‘Harold and Lillian’ documents a movie-making marriage

April 26, 2017
Lillian and the late Harold Michelson, shown in 1994, are featured in a documentary screening at the Los Angeles Jewish Film Festival. Photo courtesy of Adama Films.

The names Harold and Lillian Michelson may not be familiar, but the hundreds of movie titles they worked on certainly are. He was a storyboard artist and she was a film researcher, with resumés that include “The Ten Commandments,” “The Apartment,” “The Birds,” “The Graduate,” “Rosemary’s Baby,” “Fiddler on the Roof,” “Scarface” and “Who’s Afraid of Virginia Woolf?” The royal couple in “Shrek,” King Harold and Queen Lillian, were named after them.

Now, they’re the subjects of “Harold and Lillian: A Hollywood Love Story,” which will be presented during the Los Angeles Jewish Film Festival on May 1 at Laemmle’s Town Center 5 in Encino. Lillian will receive the Marvin Paige Hollywood Legacy Award and participate in a post-screening Q-and-A with the film’s writer-director Daniel Raim.

The festival is a program of TRIBE Media, the parent company of the Jewish Journal.

Raim set out to pay tribute to the couple’s impressive body of work in his latest documentary. But as the title suggests, it also recognizes a marriage that lasted 60 years, until Harold’s death in 2007.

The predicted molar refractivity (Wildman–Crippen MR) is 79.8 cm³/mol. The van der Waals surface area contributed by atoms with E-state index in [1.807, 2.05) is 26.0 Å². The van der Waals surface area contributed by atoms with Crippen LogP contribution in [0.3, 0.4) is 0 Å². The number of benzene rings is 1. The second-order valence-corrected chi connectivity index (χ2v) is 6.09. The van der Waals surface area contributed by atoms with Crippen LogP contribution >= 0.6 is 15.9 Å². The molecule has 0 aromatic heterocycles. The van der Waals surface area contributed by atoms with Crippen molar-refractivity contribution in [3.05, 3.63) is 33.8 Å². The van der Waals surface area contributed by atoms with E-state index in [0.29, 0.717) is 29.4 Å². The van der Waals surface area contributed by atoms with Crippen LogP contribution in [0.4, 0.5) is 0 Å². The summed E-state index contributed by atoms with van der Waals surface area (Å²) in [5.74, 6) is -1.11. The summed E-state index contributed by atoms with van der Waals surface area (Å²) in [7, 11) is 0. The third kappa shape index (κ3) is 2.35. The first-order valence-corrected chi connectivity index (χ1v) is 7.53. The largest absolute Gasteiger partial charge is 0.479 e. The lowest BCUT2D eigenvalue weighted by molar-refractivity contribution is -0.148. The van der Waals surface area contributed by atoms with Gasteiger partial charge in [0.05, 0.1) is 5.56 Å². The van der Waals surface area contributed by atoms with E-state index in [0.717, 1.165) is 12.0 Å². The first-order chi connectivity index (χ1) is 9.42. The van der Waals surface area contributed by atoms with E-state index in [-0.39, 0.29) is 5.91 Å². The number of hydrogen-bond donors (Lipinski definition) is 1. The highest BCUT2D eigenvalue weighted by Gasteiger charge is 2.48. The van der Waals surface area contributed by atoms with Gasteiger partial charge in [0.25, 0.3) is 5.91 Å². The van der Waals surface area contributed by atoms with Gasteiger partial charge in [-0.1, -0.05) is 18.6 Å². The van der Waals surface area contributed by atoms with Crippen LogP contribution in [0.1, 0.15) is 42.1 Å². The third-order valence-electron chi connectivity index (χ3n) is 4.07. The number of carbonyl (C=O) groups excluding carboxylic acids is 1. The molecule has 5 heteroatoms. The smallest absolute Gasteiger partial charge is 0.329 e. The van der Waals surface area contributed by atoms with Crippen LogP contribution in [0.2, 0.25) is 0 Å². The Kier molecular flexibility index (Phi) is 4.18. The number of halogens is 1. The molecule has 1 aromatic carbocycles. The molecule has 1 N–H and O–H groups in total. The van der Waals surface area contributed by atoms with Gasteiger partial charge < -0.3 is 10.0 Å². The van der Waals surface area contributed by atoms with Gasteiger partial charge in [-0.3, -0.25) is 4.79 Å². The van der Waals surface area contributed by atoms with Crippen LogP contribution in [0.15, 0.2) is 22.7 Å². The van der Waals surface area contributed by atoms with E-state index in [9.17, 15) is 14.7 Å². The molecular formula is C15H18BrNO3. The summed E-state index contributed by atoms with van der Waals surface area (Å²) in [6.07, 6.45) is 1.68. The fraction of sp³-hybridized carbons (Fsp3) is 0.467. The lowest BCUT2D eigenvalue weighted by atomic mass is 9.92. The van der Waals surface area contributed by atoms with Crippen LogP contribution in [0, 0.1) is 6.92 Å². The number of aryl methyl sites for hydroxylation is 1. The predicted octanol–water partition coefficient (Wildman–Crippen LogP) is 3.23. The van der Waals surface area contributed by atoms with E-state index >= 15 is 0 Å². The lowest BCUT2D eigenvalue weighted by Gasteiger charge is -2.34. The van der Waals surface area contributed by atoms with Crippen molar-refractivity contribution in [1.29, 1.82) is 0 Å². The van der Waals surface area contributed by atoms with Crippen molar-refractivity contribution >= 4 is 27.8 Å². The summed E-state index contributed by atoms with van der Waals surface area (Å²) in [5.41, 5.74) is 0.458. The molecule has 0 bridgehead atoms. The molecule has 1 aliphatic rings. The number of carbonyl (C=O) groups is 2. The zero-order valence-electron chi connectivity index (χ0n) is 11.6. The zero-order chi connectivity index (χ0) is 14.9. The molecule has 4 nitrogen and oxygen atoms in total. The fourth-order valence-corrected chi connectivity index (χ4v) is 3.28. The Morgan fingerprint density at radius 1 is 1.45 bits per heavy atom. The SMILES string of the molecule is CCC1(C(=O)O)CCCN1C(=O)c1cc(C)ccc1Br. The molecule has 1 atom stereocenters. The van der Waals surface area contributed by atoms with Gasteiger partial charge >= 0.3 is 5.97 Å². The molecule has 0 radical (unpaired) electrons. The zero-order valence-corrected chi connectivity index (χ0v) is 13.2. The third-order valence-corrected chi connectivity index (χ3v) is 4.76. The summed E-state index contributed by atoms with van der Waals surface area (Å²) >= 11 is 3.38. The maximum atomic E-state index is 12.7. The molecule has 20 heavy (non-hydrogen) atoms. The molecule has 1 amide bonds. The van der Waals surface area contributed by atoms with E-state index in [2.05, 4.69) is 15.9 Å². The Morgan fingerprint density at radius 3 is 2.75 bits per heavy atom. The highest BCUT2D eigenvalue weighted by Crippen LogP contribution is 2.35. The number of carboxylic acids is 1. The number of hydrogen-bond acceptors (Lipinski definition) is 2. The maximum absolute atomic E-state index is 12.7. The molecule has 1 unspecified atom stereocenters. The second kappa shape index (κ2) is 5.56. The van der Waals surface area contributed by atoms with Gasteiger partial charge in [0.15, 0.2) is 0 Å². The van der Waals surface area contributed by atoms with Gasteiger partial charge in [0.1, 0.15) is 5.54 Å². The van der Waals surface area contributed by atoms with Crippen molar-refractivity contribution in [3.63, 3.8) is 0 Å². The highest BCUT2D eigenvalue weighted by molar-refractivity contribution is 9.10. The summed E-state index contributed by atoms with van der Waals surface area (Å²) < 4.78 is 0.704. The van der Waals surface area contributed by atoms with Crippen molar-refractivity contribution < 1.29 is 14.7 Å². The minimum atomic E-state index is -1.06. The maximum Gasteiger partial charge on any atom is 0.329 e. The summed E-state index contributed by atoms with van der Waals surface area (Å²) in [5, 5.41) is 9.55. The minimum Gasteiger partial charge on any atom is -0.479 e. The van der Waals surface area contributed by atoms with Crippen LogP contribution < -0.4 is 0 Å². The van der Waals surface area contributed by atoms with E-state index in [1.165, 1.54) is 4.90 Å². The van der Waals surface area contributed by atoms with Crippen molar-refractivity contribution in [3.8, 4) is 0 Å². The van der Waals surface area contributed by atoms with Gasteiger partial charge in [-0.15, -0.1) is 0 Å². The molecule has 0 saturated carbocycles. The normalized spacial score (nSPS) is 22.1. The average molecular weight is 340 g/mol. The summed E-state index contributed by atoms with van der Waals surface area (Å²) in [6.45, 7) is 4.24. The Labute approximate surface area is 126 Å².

Israeli-born, Raim met the Michelsons 20 years ago while studying at the American Film Institute (AFI) and making his first documentary, “The Man on Lincoln’s Nose,” about production designer Robert Boyle, with whom Harold worked on Alfred Hitchcock’s “The Birds.” As he got to know them, Raim realized that “they had these incredible careers that needed to be talked about,” he said in a telephone interview.

“In 2013, I started making a couple of short films as an homage to their life’s work, but as I did interviews, everyone I spoke with said they were inspired by them as a couple,” he noted. “The challenge was to tell the story of their creative collaboration and their romantic partnership.”

He did that through film clips, Harold’s drawings, and the poems and love letters he sent to Lillian. He also used new and archival interviews with the Michelsons and others, Mel Brooks and Danny DeVito among them. At least once a month for a year and a half, Raim visited Lillian, now 88, at the the Motion Picture and  Television Fund facility in Woodland Hills “and got her to open up her heart, mind and history,” he said.

Her engaging anecdotes about her work include tales of befriending a drug lord for “Scarface” research and probing Russian-Jewish women for information on shtetl-era underwear for “Fiddler on the Roof.” One even made a pattern for her.

“Lillian had a very difficult childhood but went from growing up in orphanages to becoming a very successful self-made woman,” Raim said. “She was born into a Jewish family but was not raised in a Jewish environment. It was a Catholic orphanage. I wish I had that in the movie, but I learned about that after I finished it.”

As for Harold, “I think he was culturally Jewish in a nonreligious way,” Raim said. “He’s buried at Forest Lawn and had a rabbi at his funeral, but I don’t think praying was a big part of his life.”